Hark! how the bells
Sweet silver bells
All seem to say,
“Throw cares away.”
Christmas is here
Bringing good cheer
To young and old
Meek and the bold
— The Carol of the Bells
“It’s the most wonderful time of the year!”
That’s the common sentiment about Christmas. The season nowadays starts as early as October with ubiquitous carols and Christmas tunes on the radio, and malls festooned with trees, baubles and poinsettia.
But not everyone feels the Christmas spirit. Many people who are grieving the loss of a loved one, who are ill, who are lonely, or who are unemployed experience grave depression at this time of the year.
Donna*, 33, of Belmont, is one who admits to having the Christmas blues.
“It’s been building,” she said of her depression, “but getting closer to Christmas it hit hard.”
She’s sad, listless and unenthusiastic about the season. Just before Christmas last year she lost her job, broke up with her boyfriend and had a surgical procedure that left her with a chronic health problem. Having been out of steady work this year, she said, she has had to choose between buying groceries and paying for medical attention.
Seeing the orgy of spending that Christmas brings with it leaves her cold.
“It’s going to get worse, I know it is coming,” Donna said of her depression. “I’m going to be single, I’m going to be broken, I’m going to be non-participatory in any kind of Christmas celebration, so I know it will be at its climax at Christmas.”
“Moms, is it just me? I have no Christmas spirit. It’s like I’m dead on the inside (about Xmas),” said one participant on a local Facebook parenting group. Dozens of others responded to say that mom was far from alone.
“With so much going on around us it’s no surprise that many feel the same,” said another poster in response. “Our present social and economic climate has a lot to do with it. Crime is everywhere, plus every day all the talk about recession and no money etc. Some people don’t even realise subconsciously they are being affected.”
Depression is a clinical condition and not merely passing feelings of sorrow. It affects millions of people worldwide and can be treated with therapy and medication.
“The signs of depression are feelings of sadness, worthlessness or guilt, crying, loss of interest in usual activities, fatigue, difficulty concentrating, irritability, social withdrawal, and changes in sleep, weight, or appetite,” said Los Angeles-based therapist Darlene Lancer in an online article on Christmas depression.
If such feelings continue for more than a few weeks, Lancer recommends, people suffering them should seek professional help. Donna isn’t planning to do that.
“I’ve been depressed before and it tends to go like a wave,” Donna said. “It will get bad just before Christmas and then it will go away. I’ll ride the wave. Just hold strain.”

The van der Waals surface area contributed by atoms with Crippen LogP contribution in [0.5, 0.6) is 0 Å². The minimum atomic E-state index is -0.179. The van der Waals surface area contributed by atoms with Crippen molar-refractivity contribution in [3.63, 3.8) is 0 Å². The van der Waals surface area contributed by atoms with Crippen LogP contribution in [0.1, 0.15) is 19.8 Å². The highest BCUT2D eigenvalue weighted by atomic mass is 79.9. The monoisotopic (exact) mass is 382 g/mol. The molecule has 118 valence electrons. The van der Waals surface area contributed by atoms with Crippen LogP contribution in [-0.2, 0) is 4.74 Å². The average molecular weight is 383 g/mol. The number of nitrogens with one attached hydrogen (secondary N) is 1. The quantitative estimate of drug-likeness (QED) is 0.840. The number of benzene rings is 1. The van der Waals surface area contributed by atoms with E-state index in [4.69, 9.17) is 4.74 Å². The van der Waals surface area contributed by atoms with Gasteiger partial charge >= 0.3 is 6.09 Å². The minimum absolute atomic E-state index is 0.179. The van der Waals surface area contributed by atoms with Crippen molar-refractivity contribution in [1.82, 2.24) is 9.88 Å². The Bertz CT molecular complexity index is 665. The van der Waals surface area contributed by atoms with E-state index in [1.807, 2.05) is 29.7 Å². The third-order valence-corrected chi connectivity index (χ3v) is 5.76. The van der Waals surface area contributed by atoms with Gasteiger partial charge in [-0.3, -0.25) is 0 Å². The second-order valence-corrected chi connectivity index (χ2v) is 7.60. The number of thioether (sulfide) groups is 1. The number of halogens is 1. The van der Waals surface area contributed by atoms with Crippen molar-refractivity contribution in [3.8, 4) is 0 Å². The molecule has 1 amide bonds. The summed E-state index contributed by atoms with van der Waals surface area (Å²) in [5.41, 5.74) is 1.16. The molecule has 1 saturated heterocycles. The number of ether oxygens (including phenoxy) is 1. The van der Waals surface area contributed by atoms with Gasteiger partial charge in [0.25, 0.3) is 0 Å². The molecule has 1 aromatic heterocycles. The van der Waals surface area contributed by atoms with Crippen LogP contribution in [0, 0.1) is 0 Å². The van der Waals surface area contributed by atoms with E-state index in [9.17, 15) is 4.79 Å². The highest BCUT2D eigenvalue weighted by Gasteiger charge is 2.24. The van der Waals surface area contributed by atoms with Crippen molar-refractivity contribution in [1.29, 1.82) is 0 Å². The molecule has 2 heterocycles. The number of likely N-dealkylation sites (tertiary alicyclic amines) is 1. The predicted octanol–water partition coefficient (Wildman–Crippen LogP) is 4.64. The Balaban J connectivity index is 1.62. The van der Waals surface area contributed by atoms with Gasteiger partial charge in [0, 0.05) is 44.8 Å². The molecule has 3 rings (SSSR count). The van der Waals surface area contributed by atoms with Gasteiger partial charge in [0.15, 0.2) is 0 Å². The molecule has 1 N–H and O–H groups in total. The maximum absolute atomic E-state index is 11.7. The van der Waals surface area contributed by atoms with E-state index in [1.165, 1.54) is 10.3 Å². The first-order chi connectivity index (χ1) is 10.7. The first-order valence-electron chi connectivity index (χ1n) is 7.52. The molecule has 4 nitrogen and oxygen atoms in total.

In the meanwhile, she will avoid Christmas liming, she said. The financial burden of buying the food and drink, decorations and presents that go with the season is too much for her, and she’s tired of telling well-meaning friends, “I can’t do anything this year.” It spreads the depression, Donna thinks, and she doesn’t want to be a drag.
The worst part of this Christmas for Donna is not being able to afford to give charity as she liked to do in the past.
“I could live with not giving your brother or sister or father a gift, but that contributing factor is good for you, especially at this time—the season being what it is.” She said when she thinks about her money and health situations she feels guilty for choices she made in the past.
Feelings of shame and guilt are common in those with depression. The mom on the Facebook forum who said she was “dead on the inside” about the season also said she felt “horrid” because she had no good cheer for her baby’s first Christmas. Indeed, the emphasis on family activities can be exhausting for mothers at this time of the year.
Lancer, in her article, noted, “Much of the planning, shopping, and cooking is done by women, so they carry the greater burden in preparing for family gatherings. Women are at greater risk for depression than men. They’re twice as likely to experience depression. After heart disease, depression is the most debilitating illness for women, while it’s tenth for men.”
Which is not to say men don’t get depressed too; it is a condition that can affect males and females, children, teens, adults and seniors. But if you are depressed there are things to do to help yourself.
One is avoiding isolation. As Donna notes, withdrawing from friends and family can make the feelings of loneliness and sadness worse. She plans to stay close to her siblings on the day itself when she thinks her depression will be worst.
Another is managing your spending. “Shame prevents people from being open about gift-giving when they can’t afford it,” wrote Lancer. “Instead of struggling to buy a gift, let your loved ones know how much you care and would like to, but can’t afford it. That intimate moment will relieve your stress and nourish you both.”
Ask for help and don’t expect everything to be perfect, Lancer suggested. And make time to reflect, she added. Shutting down your feelings will make them worse, so, “Let yourself feel. Then do something nice for yourself and socialise.”
*Not her real name.